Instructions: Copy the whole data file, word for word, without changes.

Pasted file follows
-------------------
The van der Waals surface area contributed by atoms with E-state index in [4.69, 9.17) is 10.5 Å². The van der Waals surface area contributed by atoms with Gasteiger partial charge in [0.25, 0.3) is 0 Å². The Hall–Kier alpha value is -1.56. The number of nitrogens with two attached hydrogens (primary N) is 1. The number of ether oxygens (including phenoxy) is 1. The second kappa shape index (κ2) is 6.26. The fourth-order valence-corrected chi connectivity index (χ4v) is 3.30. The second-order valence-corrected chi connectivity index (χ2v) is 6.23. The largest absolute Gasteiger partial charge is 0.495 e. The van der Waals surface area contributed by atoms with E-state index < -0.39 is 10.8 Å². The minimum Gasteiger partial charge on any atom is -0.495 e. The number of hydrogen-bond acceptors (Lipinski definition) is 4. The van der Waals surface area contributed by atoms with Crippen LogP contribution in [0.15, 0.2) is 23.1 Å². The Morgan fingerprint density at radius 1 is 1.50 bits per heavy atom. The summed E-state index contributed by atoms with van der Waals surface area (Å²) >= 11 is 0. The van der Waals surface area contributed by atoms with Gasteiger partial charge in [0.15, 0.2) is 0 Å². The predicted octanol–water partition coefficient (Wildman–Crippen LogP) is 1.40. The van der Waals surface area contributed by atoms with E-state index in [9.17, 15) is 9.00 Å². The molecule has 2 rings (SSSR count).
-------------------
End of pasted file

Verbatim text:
The van der Waals surface area contributed by atoms with E-state index in [4.69, 9.17) is 10.5 Å². The van der Waals surface area contributed by atoms with Gasteiger partial charge in [0.25, 0.3) is 0 Å². The Hall–Kier alpha value is -1.56. The number of nitrogens with two attached hydrogens (primary N) is 1. The number of ether oxygens (including phenoxy) is 1. The second kappa shape index (κ2) is 6.26. The fourth-order valence-corrected chi connectivity index (χ4v) is 3.30. The second-order valence-corrected chi connectivity index (χ2v) is 6.23. The largest absolute Gasteiger partial charge is 0.495 e. The van der Waals surface area contributed by atoms with E-state index < -0.39 is 10.8 Å². The minimum Gasteiger partial charge on any atom is -0.495 e. The number of hydrogen-bond acceptors (Lipinski definition) is 4. The van der Waals surface area contributed by atoms with Crippen LogP contribution in [0.15, 0.2) is 23.1 Å². The Morgan fingerprint density at radius 1 is 1.50 bits per heavy atom. The summed E-state index contributed by atoms with van der Waals surface area (Å²) >= 11 is 0. The van der Waals surface area contributed by atoms with Gasteiger partial charge in [0.15, 0.2) is 0 Å². The predicted octanol–water partition coefficient (Wildman–Crippen LogP) is 1.40. The van der Waals surface area contributed by atoms with E-state index in [9.17, 15) is 9.00 Å². The molecule has 2 rings (SSSR count).